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    'Staff publications' is the digital repository of Wageningen University & Research

    'Staff publications' contains references to publications authored by Wageningen University staff from 1976 onward.

    Publications authored by the staff of the Research Institutes are available from 1995 onwards.

    Full text documents are added when available. The database is updated daily and currently holds about 240,000 items, of which 72,000 in open access.

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Record number 423629
Title Nuove strategie di disseminazione e figure emergenti: gli innovation brokers + Beyond dissemination of research findings: innovation brokers as emerging figures in stimulating agricultural innovation
Author(s) Klerkx, L.W.A.
Source AgriRegioniEuropa 8 (2012)28. - ISSN 1828-5880 - p. 22 - 26.
Department(s) Knowledge Technology and Innovation
WASS
Publication type Refereed Article in a scientific journal
Publication year 2012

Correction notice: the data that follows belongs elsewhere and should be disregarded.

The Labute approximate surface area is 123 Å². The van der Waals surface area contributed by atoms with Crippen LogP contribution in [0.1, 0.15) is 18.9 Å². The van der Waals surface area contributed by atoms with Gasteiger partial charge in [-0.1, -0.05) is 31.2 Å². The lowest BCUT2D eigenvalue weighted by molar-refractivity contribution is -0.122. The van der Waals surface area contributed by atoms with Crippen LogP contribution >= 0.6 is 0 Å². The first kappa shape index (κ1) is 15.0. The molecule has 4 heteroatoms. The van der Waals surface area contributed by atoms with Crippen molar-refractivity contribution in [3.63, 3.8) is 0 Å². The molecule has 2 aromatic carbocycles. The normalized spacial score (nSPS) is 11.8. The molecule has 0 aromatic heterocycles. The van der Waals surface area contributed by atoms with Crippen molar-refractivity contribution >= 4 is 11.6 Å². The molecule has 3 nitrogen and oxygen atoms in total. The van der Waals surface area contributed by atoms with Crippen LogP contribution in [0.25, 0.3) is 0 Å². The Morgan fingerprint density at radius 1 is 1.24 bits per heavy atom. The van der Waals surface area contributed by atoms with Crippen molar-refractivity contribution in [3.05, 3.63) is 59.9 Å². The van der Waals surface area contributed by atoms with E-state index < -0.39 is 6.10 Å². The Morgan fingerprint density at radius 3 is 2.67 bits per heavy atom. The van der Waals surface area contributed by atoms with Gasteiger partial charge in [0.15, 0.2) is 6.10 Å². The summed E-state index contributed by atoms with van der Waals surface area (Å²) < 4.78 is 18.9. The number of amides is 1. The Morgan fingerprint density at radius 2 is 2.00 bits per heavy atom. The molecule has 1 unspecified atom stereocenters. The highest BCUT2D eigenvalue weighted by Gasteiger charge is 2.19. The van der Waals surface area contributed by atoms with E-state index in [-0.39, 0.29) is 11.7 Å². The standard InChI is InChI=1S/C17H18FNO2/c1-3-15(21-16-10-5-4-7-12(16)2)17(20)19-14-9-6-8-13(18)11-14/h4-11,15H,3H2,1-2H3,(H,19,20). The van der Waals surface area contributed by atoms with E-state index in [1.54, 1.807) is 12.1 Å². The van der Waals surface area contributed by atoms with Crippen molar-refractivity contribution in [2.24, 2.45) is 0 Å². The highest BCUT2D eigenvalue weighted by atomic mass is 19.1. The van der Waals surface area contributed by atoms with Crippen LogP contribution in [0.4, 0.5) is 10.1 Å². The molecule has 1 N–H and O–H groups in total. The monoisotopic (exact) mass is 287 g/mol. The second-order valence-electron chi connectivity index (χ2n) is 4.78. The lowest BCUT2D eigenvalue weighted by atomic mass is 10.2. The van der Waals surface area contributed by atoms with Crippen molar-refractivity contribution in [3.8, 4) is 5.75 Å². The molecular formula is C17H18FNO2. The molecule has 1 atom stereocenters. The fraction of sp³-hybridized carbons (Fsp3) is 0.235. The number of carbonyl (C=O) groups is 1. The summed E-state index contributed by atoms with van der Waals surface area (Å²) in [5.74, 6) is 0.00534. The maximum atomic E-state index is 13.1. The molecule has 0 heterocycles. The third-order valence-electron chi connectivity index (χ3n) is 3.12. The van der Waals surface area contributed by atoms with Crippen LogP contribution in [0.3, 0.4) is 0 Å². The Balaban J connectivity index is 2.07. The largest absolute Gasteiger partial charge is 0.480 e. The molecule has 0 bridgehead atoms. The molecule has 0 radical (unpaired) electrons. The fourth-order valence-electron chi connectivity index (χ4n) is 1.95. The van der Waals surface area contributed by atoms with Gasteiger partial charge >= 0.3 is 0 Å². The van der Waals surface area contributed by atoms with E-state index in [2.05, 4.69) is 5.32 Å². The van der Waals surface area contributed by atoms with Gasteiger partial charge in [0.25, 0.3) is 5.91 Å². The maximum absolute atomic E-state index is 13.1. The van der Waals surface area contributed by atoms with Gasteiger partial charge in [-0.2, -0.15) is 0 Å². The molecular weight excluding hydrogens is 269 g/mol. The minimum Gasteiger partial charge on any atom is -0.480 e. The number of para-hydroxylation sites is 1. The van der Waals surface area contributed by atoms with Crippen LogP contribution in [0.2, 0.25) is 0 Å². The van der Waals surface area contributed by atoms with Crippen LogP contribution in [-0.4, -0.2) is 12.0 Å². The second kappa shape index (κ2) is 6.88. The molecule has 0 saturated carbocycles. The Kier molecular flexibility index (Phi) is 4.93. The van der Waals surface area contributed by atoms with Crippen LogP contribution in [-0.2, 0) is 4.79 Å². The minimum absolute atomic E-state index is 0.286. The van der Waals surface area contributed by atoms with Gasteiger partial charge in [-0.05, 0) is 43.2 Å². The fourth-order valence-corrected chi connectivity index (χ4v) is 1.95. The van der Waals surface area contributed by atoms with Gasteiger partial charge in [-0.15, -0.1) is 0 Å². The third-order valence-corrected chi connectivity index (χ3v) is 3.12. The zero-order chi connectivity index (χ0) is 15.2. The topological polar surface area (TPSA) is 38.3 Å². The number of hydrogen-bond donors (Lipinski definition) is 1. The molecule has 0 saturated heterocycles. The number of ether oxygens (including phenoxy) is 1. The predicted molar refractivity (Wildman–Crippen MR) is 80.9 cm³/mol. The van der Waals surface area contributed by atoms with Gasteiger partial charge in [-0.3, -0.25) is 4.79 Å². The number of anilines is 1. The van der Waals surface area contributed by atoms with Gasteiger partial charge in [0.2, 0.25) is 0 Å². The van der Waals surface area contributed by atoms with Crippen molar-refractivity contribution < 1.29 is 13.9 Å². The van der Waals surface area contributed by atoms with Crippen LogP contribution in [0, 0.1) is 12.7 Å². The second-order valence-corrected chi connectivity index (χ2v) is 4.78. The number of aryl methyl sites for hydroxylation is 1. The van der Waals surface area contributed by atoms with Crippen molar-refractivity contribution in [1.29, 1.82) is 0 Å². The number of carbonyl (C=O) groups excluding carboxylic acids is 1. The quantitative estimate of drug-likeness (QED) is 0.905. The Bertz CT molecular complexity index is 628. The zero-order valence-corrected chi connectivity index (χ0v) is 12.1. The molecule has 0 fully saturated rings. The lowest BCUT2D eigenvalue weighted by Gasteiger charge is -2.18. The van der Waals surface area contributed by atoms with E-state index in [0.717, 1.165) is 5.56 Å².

Abstract More and more it is recognised that innovation cannot be explained by a linear approach to innovation in which public sector agricultural research and extension delivers new technology in a pipeline configuration through a dissemination approach, but calls for systems approach in which innovation is the result of a process of networking, interactive learning and negotiation among a heterogeneous set of actors (Leeuwis, 2004; Röling, 2009). The systems approach recognises that agricultural innovation is not just about adopting new technologies; it also requires a balance amongst new technical practices and alternative ways of organising, for example, markets, labour, land tenure and distribution of benefits (Dormon et al., 2007). Recently, a blending of insights from the agricultural innovation literature and industrial innovation literature has resulted in the concept of agricultural innovation systems(Pant and Hambly-Odame, 2009; Röling, 2009). A national agricultural innovation system (AIS) is defined by World Bank (2006, pp.vi-vii) as ‘a network of organisations, enterprises, and individuals focused on bringing new products, new processes, and new forms of organisation into economic use, together with the institutions and policies that affect the way different agents interact, share, access, exchange and use knowledge’. Beyond researchers, extension agents and farmers, an AIS consists of all types of public, private and civil society actors, such as inputs and processing industry actors, agricultural traders, retailers, policymakers, consumers and NGOs. Besides stressing the fact that innovation requires involvement of many actors and effective interactions amongst these, the AIS approach recognises the influential role of institutions (i.e. laws, regulations, attitudes, habits, practices, incentives) in shaping how actors interact (World Bank, 2006). For AIS to function and enhance innovation capacity in developing countries’ agricultural sectors, the literature emphasises the need to come to shared visions, have well-established linkages and information flows amongst different public and private actors, conducive institutional incentives that enhance cooperation, adequate market, legislative and policy environments, and well-developed human capital (Spielman et al., 2008)However, creating and fostering effective linkages amongst heterogeneous sets of actors (i.e. the formation of adequate innovation configurations, coalitions, PPPs) is often hindered by different technological, social, economic and cultural divides (Pant and Hambly-Odame, 2006). From an innovation systems perspective, the importance of having intermediary organisations that sit between and connect different actors involved in innovation trajectories countries is becoming apparent. This type of intermediary should not just mediate a one-to-one relationship, but rather be a systemic intermediary, an in-between in a many-to-many relationship (Howells, 2006). These systemic intermediaries act as innovation brokers, whose main purpose is to build appropriate linkages in AIS and facilitate multi-stakeholder interaction in innovation. So far, the agricultural sector has relied mainly on public sector intermediaries such as agricultural extension services, often with questionable effectiveness and a limited mandate to play such a systemic intermediary role (Leeuwis, 2004; Rivera and Sulaiman, 2009). Innovation brokering implies moving beyond dissemination of information, as many ‘traditional’ extensionists do, but actively forge multi actor partnerships for innovation
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